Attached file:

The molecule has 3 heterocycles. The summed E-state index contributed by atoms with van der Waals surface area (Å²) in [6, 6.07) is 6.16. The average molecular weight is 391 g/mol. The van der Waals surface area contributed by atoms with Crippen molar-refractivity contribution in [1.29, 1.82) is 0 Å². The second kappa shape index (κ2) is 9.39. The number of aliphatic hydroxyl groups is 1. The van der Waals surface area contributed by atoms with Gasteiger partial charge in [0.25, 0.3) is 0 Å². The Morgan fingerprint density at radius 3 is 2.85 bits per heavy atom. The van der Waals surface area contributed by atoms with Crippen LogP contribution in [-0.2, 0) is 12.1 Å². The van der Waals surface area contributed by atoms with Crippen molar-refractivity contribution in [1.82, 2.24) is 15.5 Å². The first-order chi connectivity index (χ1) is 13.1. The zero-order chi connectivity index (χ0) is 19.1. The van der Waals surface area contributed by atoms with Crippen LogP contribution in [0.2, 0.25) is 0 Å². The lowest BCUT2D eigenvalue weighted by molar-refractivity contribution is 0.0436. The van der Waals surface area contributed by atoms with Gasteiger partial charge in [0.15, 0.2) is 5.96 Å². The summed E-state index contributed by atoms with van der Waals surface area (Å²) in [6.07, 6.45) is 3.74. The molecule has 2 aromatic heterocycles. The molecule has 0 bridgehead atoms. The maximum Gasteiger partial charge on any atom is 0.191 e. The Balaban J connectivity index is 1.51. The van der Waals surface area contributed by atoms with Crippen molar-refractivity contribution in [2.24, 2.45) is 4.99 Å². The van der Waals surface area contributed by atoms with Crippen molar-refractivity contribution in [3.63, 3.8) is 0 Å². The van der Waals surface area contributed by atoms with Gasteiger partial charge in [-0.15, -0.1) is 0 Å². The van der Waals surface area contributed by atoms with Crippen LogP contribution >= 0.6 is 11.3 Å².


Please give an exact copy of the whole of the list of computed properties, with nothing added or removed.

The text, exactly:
The molecule has 3 heterocycles. The summed E-state index contributed by atoms with van der Waals surface area (Å²) in [6, 6.07) is 6.16. The average molecular weight is 391 g/mol. The van der Waals surface area contributed by atoms with Crippen molar-refractivity contribution in [1.29, 1.82) is 0 Å². The second kappa shape index (κ2) is 9.39. The number of aliphatic hydroxyl groups is 1. The van der Waals surface area contributed by atoms with Gasteiger partial charge in [0.25, 0.3) is 0 Å². The Morgan fingerprint density at radius 3 is 2.85 bits per heavy atom. The van der Waals surface area contributed by atoms with Crippen LogP contribution in [-0.2, 0) is 12.1 Å². The van der Waals surface area contributed by atoms with Crippen molar-refractivity contribution in [1.82, 2.24) is 15.5 Å². The first-order chi connectivity index (χ1) is 13.1. The zero-order chi connectivity index (χ0) is 19.1. The van der Waals surface area contributed by atoms with Crippen LogP contribution in [0.2, 0.25) is 0 Å². The lowest BCUT2D eigenvalue weighted by molar-refractivity contribution is 0.0436. The van der Waals surface area contributed by atoms with Gasteiger partial charge in [0.15, 0.2) is 5.96 Å². The summed E-state index contributed by atoms with van der Waals surface area (Å²) in [6.07, 6.45) is 3.74. The molecule has 2 aromatic heterocycles. The molecule has 0 bridgehead atoms. The maximum Gasteiger partial charge on any atom is 0.191 e. The Balaban J connectivity index is 1.51. The van der Waals surface area contributed by atoms with Crippen molar-refractivity contribution in [2.24, 2.45) is 4.99 Å². The van der Waals surface area contributed by atoms with Crippen molar-refractivity contribution in [3.63, 3.8) is 0 Å². The van der Waals surface area contributed by atoms with Gasteiger partial charge in [-0.15, -0.1) is 0 Å². The van der Waals surface area contributed by atoms with Crippen LogP contribution >= 0.6 is 11.3 Å².